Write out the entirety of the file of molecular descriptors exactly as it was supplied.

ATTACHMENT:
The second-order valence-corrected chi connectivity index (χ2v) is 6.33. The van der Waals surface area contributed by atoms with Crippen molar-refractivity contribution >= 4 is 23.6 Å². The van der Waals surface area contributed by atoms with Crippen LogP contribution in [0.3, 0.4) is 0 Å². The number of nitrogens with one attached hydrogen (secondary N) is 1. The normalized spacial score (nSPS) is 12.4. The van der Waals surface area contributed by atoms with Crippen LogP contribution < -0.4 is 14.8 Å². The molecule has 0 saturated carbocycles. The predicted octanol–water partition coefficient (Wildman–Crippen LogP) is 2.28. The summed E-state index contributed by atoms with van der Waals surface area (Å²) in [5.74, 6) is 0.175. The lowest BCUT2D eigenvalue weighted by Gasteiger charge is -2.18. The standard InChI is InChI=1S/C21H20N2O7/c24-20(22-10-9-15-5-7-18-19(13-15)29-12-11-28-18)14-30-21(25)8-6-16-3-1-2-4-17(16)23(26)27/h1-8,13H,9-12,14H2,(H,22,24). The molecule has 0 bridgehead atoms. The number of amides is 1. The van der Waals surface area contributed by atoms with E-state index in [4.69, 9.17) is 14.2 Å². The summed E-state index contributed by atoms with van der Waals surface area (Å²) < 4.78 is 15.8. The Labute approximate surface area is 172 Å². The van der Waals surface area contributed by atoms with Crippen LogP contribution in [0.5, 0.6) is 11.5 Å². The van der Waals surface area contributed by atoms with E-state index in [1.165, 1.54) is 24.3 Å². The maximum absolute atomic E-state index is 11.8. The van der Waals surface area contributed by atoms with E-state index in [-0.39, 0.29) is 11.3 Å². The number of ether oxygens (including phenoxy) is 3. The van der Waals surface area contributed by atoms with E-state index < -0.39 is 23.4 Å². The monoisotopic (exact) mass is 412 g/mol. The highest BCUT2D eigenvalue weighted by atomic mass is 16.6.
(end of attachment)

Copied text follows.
The second-order valence-corrected chi connectivity index (χ2v) is 6.33. The van der Waals surface area contributed by atoms with Crippen molar-refractivity contribution >= 4 is 23.6 Å². The van der Waals surface area contributed by atoms with Crippen LogP contribution in [0.3, 0.4) is 0 Å². The number of nitrogens with one attached hydrogen (secondary N) is 1. The normalized spacial score (nSPS) is 12.4. The van der Waals surface area contributed by atoms with Crippen LogP contribution < -0.4 is 14.8 Å². The molecule has 0 saturated carbocycles. The predicted octanol–water partition coefficient (Wildman–Crippen LogP) is 2.28. The summed E-state index contributed by atoms with van der Waals surface area (Å²) in [5.74, 6) is 0.175. The lowest BCUT2D eigenvalue weighted by Gasteiger charge is -2.18. The standard InChI is InChI=1S/C21H20N2O7/c24-20(22-10-9-15-5-7-18-19(13-15)29-12-11-28-18)14-30-21(25)8-6-16-3-1-2-4-17(16)23(26)27/h1-8,13H,9-12,14H2,(H,22,24). The molecule has 0 bridgehead atoms. The number of amides is 1. The van der Waals surface area contributed by atoms with E-state index in [4.69, 9.17) is 14.2 Å². The summed E-state index contributed by atoms with van der Waals surface area (Å²) < 4.78 is 15.8. The Labute approximate surface area is 172 Å². The van der Waals surface area contributed by atoms with Crippen LogP contribution in [0.5, 0.6) is 11.5 Å². The van der Waals surface area contributed by atoms with E-state index in [1.165, 1.54) is 24.3 Å². The maximum absolute atomic E-state index is 11.8. The van der Waals surface area contributed by atoms with E-state index in [-0.39, 0.29) is 11.3 Å². The number of ether oxygens (including phenoxy) is 3. The van der Waals surface area contributed by atoms with E-state index < -0.39 is 23.4 Å². The monoisotopic (exact) mass is 412 g/mol. The highest BCUT2D eigenvalue weighted by atomic mass is 16.6.